In Missouri and in many other states, what happens in the public schools is mostly determined locally. Of course there is some state and local funding, and with that funding comes a few standards. But money from the federal government to supplement the cost of special education has never been what was promised. Interestingly, the government has acknowledged its unhappiness with rehabilitation outcomes by increasing funding for transition services. However, most of this money starts long after one is supposed to be able to read and write efficiently. For the rehabilitation system to get involved earlier seems like a good idea, but my fear is that for most students it is still getting involved far too late.

With too few teachers, too few instructional materials, and too few role models, our children face an excruciating battle to learn what should have been a part of their knowledge and understanding long before. We offer college and other postsecondary training and are surprised when so many students don't complete their course of study. Occasionally postsecondary education is where blind people start to develop their own techniques for learning and head down the long path to catching up. Is it any surprise that some very bright people finish their college education with a lesser grade point average than they would have had if only they could concentrate on the material being taught and not wrestle with knowledge assumed to have been acquired, skills that are likewise presumed, and technology built without them in mind?

In this article you won't find any easy solutions that can be implemented by writing a few letters or visiting a few members of Congress. We have to stand back and take a hard look at what we are getting for blind children and make a valiant effort to go beyond defining the problem. As it always has, a big part of the solution must come from us, first in the form of an idea, then in the form of a commitment, and then through the follow-up and dogged determination that bring about real change. Environmental integration may feel good when we send our children off to the same schools as their siblings, but when there is such a disparity between what our blind children get and what their sighted colleagues receive, we simply have to say that we have a broken system and begin figuring out how to fix it. Let us not be derailed by those who will say that the system is broken for everyone, for we know that is not true. If the system in which blind people function could be easily fixed, someone else would have done it. We must pledge ourselves to a solution, one that clearly prioritizes helping children over supporting the status quo or worrying about offending parents who believe we are trying to make their children different by emphasizing skills and tools their sighted classmates don't use.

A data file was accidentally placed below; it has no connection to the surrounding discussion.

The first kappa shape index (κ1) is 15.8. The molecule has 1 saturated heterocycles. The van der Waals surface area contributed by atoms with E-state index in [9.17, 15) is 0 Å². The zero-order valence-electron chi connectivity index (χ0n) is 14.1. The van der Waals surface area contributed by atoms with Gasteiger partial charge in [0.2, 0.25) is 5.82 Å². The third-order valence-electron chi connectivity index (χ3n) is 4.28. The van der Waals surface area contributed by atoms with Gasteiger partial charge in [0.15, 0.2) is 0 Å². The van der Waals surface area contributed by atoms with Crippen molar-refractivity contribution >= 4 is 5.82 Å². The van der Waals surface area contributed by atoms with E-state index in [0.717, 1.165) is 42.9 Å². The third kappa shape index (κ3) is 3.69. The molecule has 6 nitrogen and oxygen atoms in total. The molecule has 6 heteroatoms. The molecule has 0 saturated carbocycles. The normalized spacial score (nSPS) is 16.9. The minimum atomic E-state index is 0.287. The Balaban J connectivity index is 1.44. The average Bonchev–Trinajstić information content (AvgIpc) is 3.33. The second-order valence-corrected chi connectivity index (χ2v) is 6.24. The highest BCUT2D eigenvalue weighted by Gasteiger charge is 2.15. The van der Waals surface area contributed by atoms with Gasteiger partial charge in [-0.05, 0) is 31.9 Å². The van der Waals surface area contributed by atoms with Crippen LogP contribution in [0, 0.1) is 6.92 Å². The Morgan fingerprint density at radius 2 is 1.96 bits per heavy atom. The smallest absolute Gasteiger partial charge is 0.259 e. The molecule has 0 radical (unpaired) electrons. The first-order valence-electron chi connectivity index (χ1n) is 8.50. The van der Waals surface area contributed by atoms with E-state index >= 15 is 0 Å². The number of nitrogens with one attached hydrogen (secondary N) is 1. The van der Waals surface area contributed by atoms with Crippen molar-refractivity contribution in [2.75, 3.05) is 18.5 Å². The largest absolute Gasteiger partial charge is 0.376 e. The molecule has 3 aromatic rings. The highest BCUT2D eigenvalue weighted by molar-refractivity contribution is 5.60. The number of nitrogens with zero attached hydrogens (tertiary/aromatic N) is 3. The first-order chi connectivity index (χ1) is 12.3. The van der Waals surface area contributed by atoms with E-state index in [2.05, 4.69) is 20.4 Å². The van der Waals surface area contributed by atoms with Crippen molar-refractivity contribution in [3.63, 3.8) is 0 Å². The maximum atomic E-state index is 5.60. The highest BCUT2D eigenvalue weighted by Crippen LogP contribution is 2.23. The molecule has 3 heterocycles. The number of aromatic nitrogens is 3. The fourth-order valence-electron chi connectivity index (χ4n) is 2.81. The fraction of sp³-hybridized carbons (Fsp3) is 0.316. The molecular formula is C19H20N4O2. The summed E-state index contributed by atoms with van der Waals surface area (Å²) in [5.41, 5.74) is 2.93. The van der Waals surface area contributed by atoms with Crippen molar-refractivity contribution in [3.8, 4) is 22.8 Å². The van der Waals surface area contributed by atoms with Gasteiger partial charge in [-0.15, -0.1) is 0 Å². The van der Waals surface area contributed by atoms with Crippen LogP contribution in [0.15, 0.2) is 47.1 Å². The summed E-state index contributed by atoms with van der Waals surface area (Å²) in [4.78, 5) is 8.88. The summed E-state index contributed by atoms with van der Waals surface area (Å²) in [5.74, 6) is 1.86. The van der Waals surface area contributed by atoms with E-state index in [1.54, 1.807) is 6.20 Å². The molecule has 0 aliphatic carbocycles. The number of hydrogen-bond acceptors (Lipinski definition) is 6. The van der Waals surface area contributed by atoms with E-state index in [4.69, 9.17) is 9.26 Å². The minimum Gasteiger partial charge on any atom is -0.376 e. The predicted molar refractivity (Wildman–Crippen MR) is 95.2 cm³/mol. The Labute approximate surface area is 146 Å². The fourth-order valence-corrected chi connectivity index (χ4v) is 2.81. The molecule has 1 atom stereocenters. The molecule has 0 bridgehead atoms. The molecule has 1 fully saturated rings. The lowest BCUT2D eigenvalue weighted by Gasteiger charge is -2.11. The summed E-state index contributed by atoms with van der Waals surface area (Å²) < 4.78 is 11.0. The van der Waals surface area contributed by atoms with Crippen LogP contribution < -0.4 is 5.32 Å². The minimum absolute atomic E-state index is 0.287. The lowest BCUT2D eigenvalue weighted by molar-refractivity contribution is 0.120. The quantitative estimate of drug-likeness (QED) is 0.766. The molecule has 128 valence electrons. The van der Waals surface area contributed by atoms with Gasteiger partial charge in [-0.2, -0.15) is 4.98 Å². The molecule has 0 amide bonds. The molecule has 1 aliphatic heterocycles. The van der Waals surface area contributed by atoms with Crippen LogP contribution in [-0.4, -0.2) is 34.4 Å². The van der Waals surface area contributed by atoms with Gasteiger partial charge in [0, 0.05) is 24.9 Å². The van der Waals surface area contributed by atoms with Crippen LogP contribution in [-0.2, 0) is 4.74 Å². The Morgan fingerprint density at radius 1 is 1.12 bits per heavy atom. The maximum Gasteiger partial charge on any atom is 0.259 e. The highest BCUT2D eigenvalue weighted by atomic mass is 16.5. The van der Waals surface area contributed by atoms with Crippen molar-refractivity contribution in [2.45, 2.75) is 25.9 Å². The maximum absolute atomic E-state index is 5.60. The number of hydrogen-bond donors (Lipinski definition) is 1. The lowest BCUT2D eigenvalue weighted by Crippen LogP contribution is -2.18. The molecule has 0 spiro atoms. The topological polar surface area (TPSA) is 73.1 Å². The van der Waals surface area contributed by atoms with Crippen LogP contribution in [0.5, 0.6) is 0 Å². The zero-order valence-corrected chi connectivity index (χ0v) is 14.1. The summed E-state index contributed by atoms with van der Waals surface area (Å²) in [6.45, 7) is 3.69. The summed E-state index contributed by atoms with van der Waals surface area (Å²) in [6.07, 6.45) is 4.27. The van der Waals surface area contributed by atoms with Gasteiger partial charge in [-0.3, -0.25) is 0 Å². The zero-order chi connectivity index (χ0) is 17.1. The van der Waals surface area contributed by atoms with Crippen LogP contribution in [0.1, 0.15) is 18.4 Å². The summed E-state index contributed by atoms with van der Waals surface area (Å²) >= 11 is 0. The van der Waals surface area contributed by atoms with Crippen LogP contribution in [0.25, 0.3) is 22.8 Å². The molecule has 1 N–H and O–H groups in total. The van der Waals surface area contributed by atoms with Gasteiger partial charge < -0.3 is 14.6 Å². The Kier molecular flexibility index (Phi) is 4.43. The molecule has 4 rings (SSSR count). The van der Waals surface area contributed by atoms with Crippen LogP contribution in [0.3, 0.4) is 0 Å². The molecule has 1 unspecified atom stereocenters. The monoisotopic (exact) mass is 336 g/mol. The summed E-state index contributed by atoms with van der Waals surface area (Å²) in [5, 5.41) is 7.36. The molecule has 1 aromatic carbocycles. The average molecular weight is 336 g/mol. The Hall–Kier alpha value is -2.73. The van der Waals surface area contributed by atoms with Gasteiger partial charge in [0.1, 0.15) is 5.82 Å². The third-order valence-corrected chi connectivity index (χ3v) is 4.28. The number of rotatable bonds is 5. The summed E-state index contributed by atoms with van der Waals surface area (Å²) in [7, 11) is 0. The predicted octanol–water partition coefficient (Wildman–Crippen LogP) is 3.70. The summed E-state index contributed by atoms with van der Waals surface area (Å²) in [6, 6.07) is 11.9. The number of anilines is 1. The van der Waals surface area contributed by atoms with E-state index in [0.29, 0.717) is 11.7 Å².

What might we put on the table for consideration? This very question is key to why the article you are reading is appearing in the Braille Monitor. Good ideas don't just come from authors. Good ideas come from people who have experience and brains. Positive results come from being willing to share them. If this is the first and last article we see on this subject, I have wasted your time, my time, and our resources. But my most fervent hope is that this is the beginning of something positive.

Who besides us should be involved in our quest to find answers? No one has more daily contact with children than teachers, so they should have a place at the table. School administrators have to decide how to spend precious resources, so they should have a place at the table, too. The legislative and executive branches of government fund what gets done and set the stage for the regulations that implement how it will be done. Certainly they too need a place at the table.

But change won't come from all of these folks. We will have to initiate it, solicit their input, and incorporate it where we can. Most importantly, we have to get them to join with us as allies and start down the long road of fixing education so that our children can achieve the dream of real integration with sighted people. This is where you come in, so please do!